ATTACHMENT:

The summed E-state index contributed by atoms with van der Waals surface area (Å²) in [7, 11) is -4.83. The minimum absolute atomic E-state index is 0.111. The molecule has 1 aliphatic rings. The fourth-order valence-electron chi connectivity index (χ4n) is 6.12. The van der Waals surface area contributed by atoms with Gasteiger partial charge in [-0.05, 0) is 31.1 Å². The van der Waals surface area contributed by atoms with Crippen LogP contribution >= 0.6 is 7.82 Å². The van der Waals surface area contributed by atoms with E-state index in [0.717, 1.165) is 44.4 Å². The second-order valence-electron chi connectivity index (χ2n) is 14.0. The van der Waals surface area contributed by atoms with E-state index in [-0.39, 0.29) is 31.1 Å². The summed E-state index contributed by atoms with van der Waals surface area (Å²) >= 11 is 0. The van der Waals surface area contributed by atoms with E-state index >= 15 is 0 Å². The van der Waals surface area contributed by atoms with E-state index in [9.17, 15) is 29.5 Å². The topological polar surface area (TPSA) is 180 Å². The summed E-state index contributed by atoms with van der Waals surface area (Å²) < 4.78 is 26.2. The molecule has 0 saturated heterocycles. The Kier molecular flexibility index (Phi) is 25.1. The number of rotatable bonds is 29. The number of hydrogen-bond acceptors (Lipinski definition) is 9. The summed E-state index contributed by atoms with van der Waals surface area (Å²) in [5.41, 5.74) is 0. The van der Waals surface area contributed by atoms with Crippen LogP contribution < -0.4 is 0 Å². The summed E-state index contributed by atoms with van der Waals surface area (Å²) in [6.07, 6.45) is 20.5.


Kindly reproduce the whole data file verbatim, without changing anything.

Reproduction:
The summed E-state index contributed by atoms with van der Waals surface area (Å²) in [7, 11) is -4.83. The minimum absolute atomic E-state index is 0.111. The molecule has 1 aliphatic rings. The fourth-order valence-electron chi connectivity index (χ4n) is 6.12. The van der Waals surface area contributed by atoms with Gasteiger partial charge in [-0.05, 0) is 31.1 Å². The van der Waals surface area contributed by atoms with Crippen LogP contribution >= 0.6 is 7.82 Å². The van der Waals surface area contributed by atoms with E-state index in [0.717, 1.165) is 44.4 Å². The second-order valence-electron chi connectivity index (χ2n) is 14.0. The van der Waals surface area contributed by atoms with E-state index in [-0.39, 0.29) is 31.1 Å². The summed E-state index contributed by atoms with van der Waals surface area (Å²) >= 11 is 0. The van der Waals surface area contributed by atoms with E-state index >= 15 is 0 Å². The van der Waals surface area contributed by atoms with E-state index in [9.17, 15) is 29.5 Å². The topological polar surface area (TPSA) is 180 Å². The summed E-state index contributed by atoms with van der Waals surface area (Å²) < 4.78 is 26.2. The molecule has 0 saturated heterocycles. The Kier molecular flexibility index (Phi) is 25.1. The number of rotatable bonds is 29. The number of hydrogen-bond acceptors (Lipinski definition) is 9. The summed E-state index contributed by atoms with van der Waals surface area (Å²) in [5.41, 5.74) is 0. The van der Waals surface area contributed by atoms with Crippen LogP contribution < -0.4 is 0 Å². The summed E-state index contributed by atoms with van der Waals surface area (Å²) in [6.07, 6.45) is 20.5.